…He could see why someone might like that sort of thing.
Best of all, though, the iPod meant shuffle, and thank God for that little feature, because Sam didn't have to ever again listen to the same old guitar riffs repeated over and over until he wanted to hurl (and that was a good thing, needless to say). All his dad's antiquated rock cassette collection – except for the one still inside the tape player, Sam kept forgetting to take it out – was carefully shoved behind the arsenal in the trunk, never to see the sun again unless Sam developed a mysterious craving for mullet rock someday. Which, let's face it, wasn't very likely, because Sam was one of those crazy fuckers who liked actual musicality in his music. A little classic Beatles, a little classic Mozart, the odd Ben Folds or Radiohead song here and there, and Sam was good.
Most importantly, however, the intrusion of modern 21st century technology on the Impala was definitive. Final. The Impala was his now, every inch of glossy black steel and cushy leather interior. There was no going back anymore, and thank goodness.
…And if the back seat looked a little empty now that half the clutter was relocated to Bobby's basement, well, so what. Sam liked his space.
Once, while rummaging for his cell phone in the passenger seat, he accidentally hits the play button on the tape player with his elbow. The Impala's speakers make him jump and hit his head on the ceiling as they loudly and defiantly endeavor to blast off his ears, and Sam nearly has a heart attack right then and there.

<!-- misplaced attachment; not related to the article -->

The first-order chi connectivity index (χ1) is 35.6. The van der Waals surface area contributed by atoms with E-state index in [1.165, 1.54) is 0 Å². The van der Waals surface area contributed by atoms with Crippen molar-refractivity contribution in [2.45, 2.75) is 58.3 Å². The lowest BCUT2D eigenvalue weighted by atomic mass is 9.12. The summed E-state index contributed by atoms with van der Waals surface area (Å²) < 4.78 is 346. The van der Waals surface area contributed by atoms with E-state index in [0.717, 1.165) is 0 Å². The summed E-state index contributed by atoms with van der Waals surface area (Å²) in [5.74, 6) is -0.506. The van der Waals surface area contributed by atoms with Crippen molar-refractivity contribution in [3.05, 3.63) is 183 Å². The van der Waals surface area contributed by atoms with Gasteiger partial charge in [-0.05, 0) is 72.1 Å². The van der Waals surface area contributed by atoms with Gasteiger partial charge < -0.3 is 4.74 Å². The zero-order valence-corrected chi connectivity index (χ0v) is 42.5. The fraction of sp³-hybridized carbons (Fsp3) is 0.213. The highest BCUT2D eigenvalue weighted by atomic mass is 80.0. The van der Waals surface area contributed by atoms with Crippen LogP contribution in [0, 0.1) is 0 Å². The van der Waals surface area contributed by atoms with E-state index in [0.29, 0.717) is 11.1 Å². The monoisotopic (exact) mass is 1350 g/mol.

It's not five seconds later that the cassette inside the player is thrown out the window, dying a violent death under the wheel of a Ford Fusion.
…Sam just wasn't a Bon Jovi fan.
"Holy crap, man, warn someone before you have one of your ESP things on the road!"
"It's not like I schedule these visions, Dean!"
"And you wonder why I don't let you drive. You barely manage taking shotgun."
"At least I have a legitimate driver's license, unlike some people I could mention."
"Hey, I have one too, I'll have you know."
"Yeah? And since when is your name Herbert McPherson?"
"Since yours was Farty McFartypants, so I guess it's been a while."
"Oh, real witty, Herbert. You planning on finishing fourth grade anytime soon?"
"I dunno, Sam, I'm having trouble spelling 'Sam is a gay motherfucker who cries his way through sex and watches Oxygen because it makes him feel sad.'"
"You know you're an ass, don't you?"
"Aw, honey... you know I love it when you try talking dirty to me."
Laughter. "Dude, you're so gross."
Cocky grin."You love me, admit it."
"Never, you jerk."
Sam is more than okay, actually.
He thinks it's funny, really, that somehow now that he works solo he doesn't get hurt as badly or frequently like he used to. And before you ask, it's not that he's being more cautious or paranoid than usual, least so far as he can tell – he is fine like always. It makes him wonder sometimes, though, just how reckless and dumb he and his brother had been whenever the other was involved.